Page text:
Elsewhere in Phillips’ sale, an untitled Clyfford Still abstract from 1948-1949 sold for $13.7 million, over its $12 million low estimate. And designer Tommy Hilfiger sold five works for $7 million combined, including a $3.6 million Jean-Michel Basquiat, “Untitled (Devil’s Head).”
Source: Wall Street Journal 

Here is the Wall Street Journal article on Tuesday's evenings postwar and contemporary sale at Christie's
Christie’s New York sold a colorful 1977 abstract by Willem de Kooning for $66.3 million, a price that reset the artist’s record and could bolster collectors’ confidence in values for newer art.

A day after Sotheby’s struggled to sell $157.7 million in impressionist and modern art, Christie’s rallied by selling $277 million worth of postwar and contemporary art, a total that easily surpassed its $216 million expectation.

Christie’s sale got off to a rocky start, though, in part because sellers withdrew four major works from the sale—including an oversize sculpture of a gorilla by Jeff Koons that Christie’s had prominently displayed in the plaza outside its Rockefeller Center saleroom. Christie’s said the gorilla, which was estimated to sell for at least $2 million, was withdrawn because the seller accepted a private offer beforehand.

So who was behind Christie’s strong sale? U.S. buyers, who took home more than half the offerings, the house said. The telephone bidder who won De Kooning’s “Untitled XXV” remains anonymous, but the house said a U.S. buyer won Jean Dubuffet’s $23.8 million rainbow-hued scene of Parisian shoppers from 1961, “Les Grandes Artères,” over its $20 million high estimate.

Paul Gray, a Chicago-based dealer whose clients include Citadel hedge-fund manager Ken Griffin, outbid an Asian collector on the telephone to win Gerhard Richter’s “Abstract Painting (809-2)” for $22 million, over its $18 million low estimate. The seller, rocker Eric Clapton, paid $3.5 million for the abstract along with two additional Richters in 2001; Mr. Clapton has since resold all three, including this one, for $77 million combined. “Eric is happy,” said Christie’s specialist Francis Outred after the sale.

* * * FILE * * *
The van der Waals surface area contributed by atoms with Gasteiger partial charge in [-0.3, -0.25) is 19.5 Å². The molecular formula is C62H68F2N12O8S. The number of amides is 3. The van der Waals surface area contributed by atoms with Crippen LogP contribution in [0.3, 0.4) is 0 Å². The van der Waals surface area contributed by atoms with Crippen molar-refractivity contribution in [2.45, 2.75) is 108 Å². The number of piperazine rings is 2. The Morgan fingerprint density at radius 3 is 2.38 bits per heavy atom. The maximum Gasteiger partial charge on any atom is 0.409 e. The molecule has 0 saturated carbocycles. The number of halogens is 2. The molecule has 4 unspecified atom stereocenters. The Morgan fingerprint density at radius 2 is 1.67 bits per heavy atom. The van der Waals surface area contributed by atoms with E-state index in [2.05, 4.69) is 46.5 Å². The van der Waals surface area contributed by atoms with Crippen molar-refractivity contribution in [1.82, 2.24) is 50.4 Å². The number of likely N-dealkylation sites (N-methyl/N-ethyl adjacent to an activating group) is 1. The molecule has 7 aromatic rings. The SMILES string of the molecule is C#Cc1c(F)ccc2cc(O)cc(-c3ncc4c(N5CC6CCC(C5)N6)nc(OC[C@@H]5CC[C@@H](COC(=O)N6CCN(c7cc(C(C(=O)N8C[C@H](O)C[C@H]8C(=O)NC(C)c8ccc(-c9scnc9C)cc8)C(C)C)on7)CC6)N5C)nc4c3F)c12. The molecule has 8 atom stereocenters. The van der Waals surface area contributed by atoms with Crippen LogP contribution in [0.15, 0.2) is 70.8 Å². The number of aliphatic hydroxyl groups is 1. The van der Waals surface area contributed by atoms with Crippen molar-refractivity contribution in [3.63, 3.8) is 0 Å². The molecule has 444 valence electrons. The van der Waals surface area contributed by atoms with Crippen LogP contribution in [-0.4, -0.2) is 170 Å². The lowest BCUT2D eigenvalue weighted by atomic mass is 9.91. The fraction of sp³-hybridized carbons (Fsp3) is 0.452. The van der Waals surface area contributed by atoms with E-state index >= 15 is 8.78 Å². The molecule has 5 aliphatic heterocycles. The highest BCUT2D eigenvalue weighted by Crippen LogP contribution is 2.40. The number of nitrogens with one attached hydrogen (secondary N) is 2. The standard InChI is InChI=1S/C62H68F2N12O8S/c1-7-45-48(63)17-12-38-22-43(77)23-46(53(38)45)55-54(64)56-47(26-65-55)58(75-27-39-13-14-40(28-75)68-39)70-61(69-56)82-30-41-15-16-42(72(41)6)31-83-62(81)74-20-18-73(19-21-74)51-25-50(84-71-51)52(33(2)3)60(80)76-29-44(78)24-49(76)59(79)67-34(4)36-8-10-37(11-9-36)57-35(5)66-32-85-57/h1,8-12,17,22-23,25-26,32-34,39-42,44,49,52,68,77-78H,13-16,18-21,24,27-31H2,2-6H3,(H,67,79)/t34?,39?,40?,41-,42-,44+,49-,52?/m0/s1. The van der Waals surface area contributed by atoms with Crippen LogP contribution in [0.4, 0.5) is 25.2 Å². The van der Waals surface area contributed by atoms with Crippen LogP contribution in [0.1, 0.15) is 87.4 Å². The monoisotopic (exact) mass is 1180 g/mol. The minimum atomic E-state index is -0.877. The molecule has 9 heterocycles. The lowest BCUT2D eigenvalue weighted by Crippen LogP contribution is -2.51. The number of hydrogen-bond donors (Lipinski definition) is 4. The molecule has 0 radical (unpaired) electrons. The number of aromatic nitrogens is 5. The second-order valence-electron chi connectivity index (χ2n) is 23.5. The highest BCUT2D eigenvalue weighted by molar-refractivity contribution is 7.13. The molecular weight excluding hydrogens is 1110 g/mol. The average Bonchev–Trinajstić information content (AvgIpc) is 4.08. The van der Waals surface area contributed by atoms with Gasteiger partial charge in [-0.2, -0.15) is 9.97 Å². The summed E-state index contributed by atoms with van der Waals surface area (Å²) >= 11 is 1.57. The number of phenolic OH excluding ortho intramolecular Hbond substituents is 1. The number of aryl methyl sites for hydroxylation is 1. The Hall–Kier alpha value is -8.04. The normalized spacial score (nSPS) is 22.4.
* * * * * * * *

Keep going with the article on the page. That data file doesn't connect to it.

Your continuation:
John Currin’s portrait of a pair of nude women, 1999’s “Nice ‘n Easy,” also sold for its low estimate of $12 million following a single bid. The work carried a third-party guarantee, or a promised bidder, who won the work because no one else stepped up to offer more. At least seven works in Christie’s were sold to one-bid winners.

Elsewhere in the sale, Robert Ryman’s 2002 minimalist work, “Connect,” sold for $10.8 million, over its $10 million low estimate.

The most spirited moment of Christie’s sale came midway through when a young Asian man wearing a black headband and standing in the back of the saleroom won a $3.9 million painting, “The Bridge,” by hot-right-now Romanian artist Adrian Ghenie. The work was only expected to sell for up to $2.5 million. Early in the sale, another Ghenie, “Flight Into Egypt,” sold for $1.3 million to an Asian collector wearing an argyle sweater and sitting in the front row. Auctioneer Jussi Pylkkanen said Ghenie’s lush blend of figurative and abstract painting styles appeal to global buyers, including those in Asia.

Another sleeper hit was Giuseppe Gallo, a Roman artist who is little known in U.S. art circles but whose sunny untitled image of autumn leaves sold Tuesday for $367,500—six times its high estimate. A foundation for Italian collectors Chiara and Francesco Carraro sold the Gallo and several works by other Italian artists to help raise funds for a planned private museum in Venice.

Overall, Christie’s sold 54 of its 61 offerings, or 89%—a solid result that could buoy its sale of impressionist and modern art on Wednesday.
Source: Wall Street Journal